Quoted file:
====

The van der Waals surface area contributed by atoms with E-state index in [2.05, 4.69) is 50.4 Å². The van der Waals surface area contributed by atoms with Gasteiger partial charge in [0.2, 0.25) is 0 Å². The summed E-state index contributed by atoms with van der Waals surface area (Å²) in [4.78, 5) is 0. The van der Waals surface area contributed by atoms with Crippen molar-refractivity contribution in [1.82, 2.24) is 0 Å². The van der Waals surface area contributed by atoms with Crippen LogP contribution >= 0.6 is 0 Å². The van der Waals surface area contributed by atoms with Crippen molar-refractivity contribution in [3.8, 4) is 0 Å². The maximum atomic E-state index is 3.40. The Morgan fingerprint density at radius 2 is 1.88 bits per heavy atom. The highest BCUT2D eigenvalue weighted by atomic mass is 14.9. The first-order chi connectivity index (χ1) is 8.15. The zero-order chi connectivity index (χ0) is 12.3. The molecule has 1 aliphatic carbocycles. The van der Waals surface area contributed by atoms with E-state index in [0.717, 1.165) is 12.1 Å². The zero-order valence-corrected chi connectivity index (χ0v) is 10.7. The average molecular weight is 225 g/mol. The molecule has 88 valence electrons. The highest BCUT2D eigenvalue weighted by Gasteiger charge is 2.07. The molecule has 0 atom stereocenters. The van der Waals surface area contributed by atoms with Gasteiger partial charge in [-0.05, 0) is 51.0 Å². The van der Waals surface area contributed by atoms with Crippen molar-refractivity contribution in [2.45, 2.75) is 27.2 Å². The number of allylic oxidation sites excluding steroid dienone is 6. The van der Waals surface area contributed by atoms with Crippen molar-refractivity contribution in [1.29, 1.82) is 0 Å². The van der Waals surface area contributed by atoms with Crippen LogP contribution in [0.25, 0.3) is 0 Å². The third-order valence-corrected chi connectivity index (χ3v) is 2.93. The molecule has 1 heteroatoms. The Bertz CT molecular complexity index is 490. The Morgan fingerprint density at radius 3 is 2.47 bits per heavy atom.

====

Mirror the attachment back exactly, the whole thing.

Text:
The van der Waals surface area contributed by atoms with E-state index in [2.05, 4.69) is 50.4 Å². The van der Waals surface area contributed by atoms with Gasteiger partial charge in [0.2, 0.25) is 0 Å². The summed E-state index contributed by atoms with van der Waals surface area (Å²) in [4.78, 5) is 0. The van der Waals surface area contributed by atoms with Crippen molar-refractivity contribution in [1.82, 2.24) is 0 Å². The van der Waals surface area contributed by atoms with Crippen LogP contribution >= 0.6 is 0 Å². The van der Waals surface area contributed by atoms with Crippen molar-refractivity contribution in [3.8, 4) is 0 Å². The maximum atomic E-state index is 3.40. The Morgan fingerprint density at radius 2 is 1.88 bits per heavy atom. The highest BCUT2D eigenvalue weighted by atomic mass is 14.9. The first-order chi connectivity index (χ1) is 8.15. The zero-order chi connectivity index (χ0) is 12.3. The molecule has 1 aliphatic carbocycles. The van der Waals surface area contributed by atoms with E-state index in [0.717, 1.165) is 12.1 Å². The zero-order valence-corrected chi connectivity index (χ0v) is 10.7. The average molecular weight is 225 g/mol. The molecule has 88 valence electrons. The highest BCUT2D eigenvalue weighted by Gasteiger charge is 2.07. The molecule has 0 atom stereocenters. The van der Waals surface area contributed by atoms with Gasteiger partial charge in [-0.05, 0) is 51.0 Å². The van der Waals surface area contributed by atoms with Crippen molar-refractivity contribution in [2.45, 2.75) is 27.2 Å². The number of allylic oxidation sites excluding steroid dienone is 6. The van der Waals surface area contributed by atoms with Crippen molar-refractivity contribution in [1.29, 1.82) is 0 Å². The van der Waals surface area contributed by atoms with Crippen LogP contribution in [0.25, 0.3) is 0 Å². The third-order valence-corrected chi connectivity index (χ3v) is 2.93. The molecule has 1 heteroatoms. The Bertz CT molecular complexity index is 490. The Morgan fingerprint density at radius 3 is 2.47 bits per heavy atom.